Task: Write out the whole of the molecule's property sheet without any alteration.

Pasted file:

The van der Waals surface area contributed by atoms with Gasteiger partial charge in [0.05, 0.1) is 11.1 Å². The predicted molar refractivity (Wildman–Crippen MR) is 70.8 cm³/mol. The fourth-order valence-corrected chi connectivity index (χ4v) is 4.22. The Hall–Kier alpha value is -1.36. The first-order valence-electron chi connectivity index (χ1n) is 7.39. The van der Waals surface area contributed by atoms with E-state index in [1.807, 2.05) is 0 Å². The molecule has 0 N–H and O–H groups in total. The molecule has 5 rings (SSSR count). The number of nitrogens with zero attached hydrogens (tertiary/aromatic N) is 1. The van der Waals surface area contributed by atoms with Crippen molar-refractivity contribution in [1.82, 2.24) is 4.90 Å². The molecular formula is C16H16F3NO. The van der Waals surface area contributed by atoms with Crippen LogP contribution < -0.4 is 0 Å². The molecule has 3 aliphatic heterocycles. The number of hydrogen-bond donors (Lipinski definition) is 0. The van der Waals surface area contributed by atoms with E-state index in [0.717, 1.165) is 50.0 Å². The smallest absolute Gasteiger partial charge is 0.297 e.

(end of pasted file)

The van der Waals surface area contributed by atoms with Gasteiger partial charge in [0.05, 0.1) is 11.1 Å². The predicted molar refractivity (Wildman–Crippen MR) is 70.8 cm³/mol. The fourth-order valence-corrected chi connectivity index (χ4v) is 4.22. The Hall–Kier alpha value is -1.36. The first-order valence-electron chi connectivity index (χ1n) is 7.39. The van der Waals surface area contributed by atoms with E-state index in [1.807, 2.05) is 0 Å². The molecule has 0 N–H and O–H groups in total. The molecule has 5 rings (SSSR count). The number of nitrogens with zero attached hydrogens (tertiary/aromatic N) is 1. The van der Waals surface area contributed by atoms with Crippen molar-refractivity contribution in [1.82, 2.24) is 4.90 Å². The molecular formula is C16H16F3NO. The van der Waals surface area contributed by atoms with Crippen LogP contribution < -0.4 is 0 Å². The molecule has 3 aliphatic heterocycles. The number of hydrogen-bond donors (Lipinski definition) is 0. The van der Waals surface area contributed by atoms with E-state index in [0.717, 1.165) is 50.0 Å². The smallest absolute Gasteiger partial charge is 0.297 e.